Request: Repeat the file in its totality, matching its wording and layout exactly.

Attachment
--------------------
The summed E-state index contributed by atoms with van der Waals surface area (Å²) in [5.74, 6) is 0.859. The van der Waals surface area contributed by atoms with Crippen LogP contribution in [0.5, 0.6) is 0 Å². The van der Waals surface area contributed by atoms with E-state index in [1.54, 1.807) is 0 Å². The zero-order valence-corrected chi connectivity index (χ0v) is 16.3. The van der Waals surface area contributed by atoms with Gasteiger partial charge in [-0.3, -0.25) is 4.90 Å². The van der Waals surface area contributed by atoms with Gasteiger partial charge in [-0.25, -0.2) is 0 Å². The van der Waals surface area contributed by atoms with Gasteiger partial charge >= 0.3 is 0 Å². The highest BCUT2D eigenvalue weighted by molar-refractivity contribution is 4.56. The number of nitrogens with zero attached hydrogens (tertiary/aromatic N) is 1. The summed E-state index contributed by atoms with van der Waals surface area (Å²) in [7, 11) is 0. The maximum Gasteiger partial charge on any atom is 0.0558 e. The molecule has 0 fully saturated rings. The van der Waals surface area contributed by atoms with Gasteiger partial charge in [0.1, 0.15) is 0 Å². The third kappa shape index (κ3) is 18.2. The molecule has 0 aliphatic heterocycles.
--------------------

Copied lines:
The summed E-state index contributed by atoms with van der Waals surface area (Å²) in [5.74, 6) is 0.859. The van der Waals surface area contributed by atoms with Crippen LogP contribution in [0.5, 0.6) is 0 Å². The van der Waals surface area contributed by atoms with E-state index in [1.54, 1.807) is 0 Å². The zero-order valence-corrected chi connectivity index (χ0v) is 16.3. The van der Waals surface area contributed by atoms with Gasteiger partial charge in [-0.3, -0.25) is 4.90 Å². The van der Waals surface area contributed by atoms with Gasteiger partial charge in [-0.25, -0.2) is 0 Å². The van der Waals surface area contributed by atoms with Gasteiger partial charge >= 0.3 is 0 Å². The highest BCUT2D eigenvalue weighted by molar-refractivity contribution is 4.56. The number of nitrogens with zero attached hydrogens (tertiary/aromatic N) is 1. The summed E-state index contributed by atoms with van der Waals surface area (Å²) in [7, 11) is 0. The maximum Gasteiger partial charge on any atom is 0.0558 e. The molecule has 0 fully saturated rings. The van der Waals surface area contributed by atoms with Gasteiger partial charge in [0.1, 0.15) is 0 Å². The third kappa shape index (κ3) is 18.2. The molecule has 0 aliphatic heterocycles.